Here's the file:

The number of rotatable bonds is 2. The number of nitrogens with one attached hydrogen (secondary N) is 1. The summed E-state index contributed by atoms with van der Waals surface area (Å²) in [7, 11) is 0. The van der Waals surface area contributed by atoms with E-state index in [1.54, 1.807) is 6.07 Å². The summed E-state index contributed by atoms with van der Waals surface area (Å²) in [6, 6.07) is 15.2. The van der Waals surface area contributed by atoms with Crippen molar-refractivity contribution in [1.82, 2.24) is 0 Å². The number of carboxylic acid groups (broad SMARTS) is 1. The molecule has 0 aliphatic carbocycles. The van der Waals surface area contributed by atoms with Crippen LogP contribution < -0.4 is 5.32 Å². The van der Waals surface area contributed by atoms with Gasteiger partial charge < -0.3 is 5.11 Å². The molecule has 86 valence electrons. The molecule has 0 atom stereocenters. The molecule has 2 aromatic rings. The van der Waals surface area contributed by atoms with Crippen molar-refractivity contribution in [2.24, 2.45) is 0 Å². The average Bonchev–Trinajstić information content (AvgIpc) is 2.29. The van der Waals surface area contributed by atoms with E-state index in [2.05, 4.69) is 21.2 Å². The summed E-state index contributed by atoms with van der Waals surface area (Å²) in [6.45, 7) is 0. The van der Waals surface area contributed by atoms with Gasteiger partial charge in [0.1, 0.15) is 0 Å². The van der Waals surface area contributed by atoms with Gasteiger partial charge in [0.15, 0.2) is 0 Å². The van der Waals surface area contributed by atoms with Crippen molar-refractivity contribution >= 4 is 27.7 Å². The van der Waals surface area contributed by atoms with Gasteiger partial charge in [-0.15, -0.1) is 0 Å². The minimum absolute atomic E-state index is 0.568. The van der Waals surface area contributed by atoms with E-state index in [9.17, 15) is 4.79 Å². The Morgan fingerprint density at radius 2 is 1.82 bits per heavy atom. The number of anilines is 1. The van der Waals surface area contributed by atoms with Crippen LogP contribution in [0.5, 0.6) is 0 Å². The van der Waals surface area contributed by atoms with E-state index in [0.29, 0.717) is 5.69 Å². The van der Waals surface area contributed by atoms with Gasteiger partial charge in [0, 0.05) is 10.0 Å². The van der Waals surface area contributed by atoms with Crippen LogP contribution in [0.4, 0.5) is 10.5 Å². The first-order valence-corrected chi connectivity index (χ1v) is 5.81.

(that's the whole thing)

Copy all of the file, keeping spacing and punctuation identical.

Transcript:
The number of rotatable bonds is 2. The number of nitrogens with one attached hydrogen (secondary N) is 1. The summed E-state index contributed by atoms with van der Waals surface area (Å²) in [7, 11) is 0. The van der Waals surface area contributed by atoms with E-state index in [1.54, 1.807) is 6.07 Å². The summed E-state index contributed by atoms with van der Waals surface area (Å²) in [6, 6.07) is 15.2. The van der Waals surface area contributed by atoms with Crippen molar-refractivity contribution in [1.82, 2.24) is 0 Å². The number of carboxylic acid groups (broad SMARTS) is 1. The molecule has 0 aliphatic carbocycles. The van der Waals surface area contributed by atoms with Crippen LogP contribution < -0.4 is 5.32 Å². The van der Waals surface area contributed by atoms with Gasteiger partial charge < -0.3 is 5.11 Å². The molecule has 86 valence electrons. The molecule has 0 atom stereocenters. The molecule has 2 aromatic rings. The van der Waals surface area contributed by atoms with Crippen molar-refractivity contribution in [2.24, 2.45) is 0 Å². The average Bonchev–Trinajstić information content (AvgIpc) is 2.29. The van der Waals surface area contributed by atoms with E-state index in [2.05, 4.69) is 21.2 Å². The summed E-state index contributed by atoms with van der Waals surface area (Å²) in [6.45, 7) is 0. The van der Waals surface area contributed by atoms with Gasteiger partial charge in [0.1, 0.15) is 0 Å². The van der Waals surface area contributed by atoms with Gasteiger partial charge in [0.15, 0.2) is 0 Å². The van der Waals surface area contributed by atoms with Crippen molar-refractivity contribution >= 4 is 27.7 Å². The van der Waals surface area contributed by atoms with Gasteiger partial charge in [-0.15, -0.1) is 0 Å². The minimum absolute atomic E-state index is 0.568. The van der Waals surface area contributed by atoms with E-state index in [9.17, 15) is 4.79 Å². The Morgan fingerprint density at radius 2 is 1.82 bits per heavy atom. The number of anilines is 1. The van der Waals surface area contributed by atoms with Crippen LogP contribution in [0.5, 0.6) is 0 Å². The van der Waals surface area contributed by atoms with E-state index in [0.29, 0.717) is 5.69 Å². The van der Waals surface area contributed by atoms with Gasteiger partial charge in [0, 0.05) is 10.0 Å². The van der Waals surface area contributed by atoms with Crippen LogP contribution in [0.4, 0.5) is 10.5 Å². The first-order valence-corrected chi connectivity index (χ1v) is 5.81.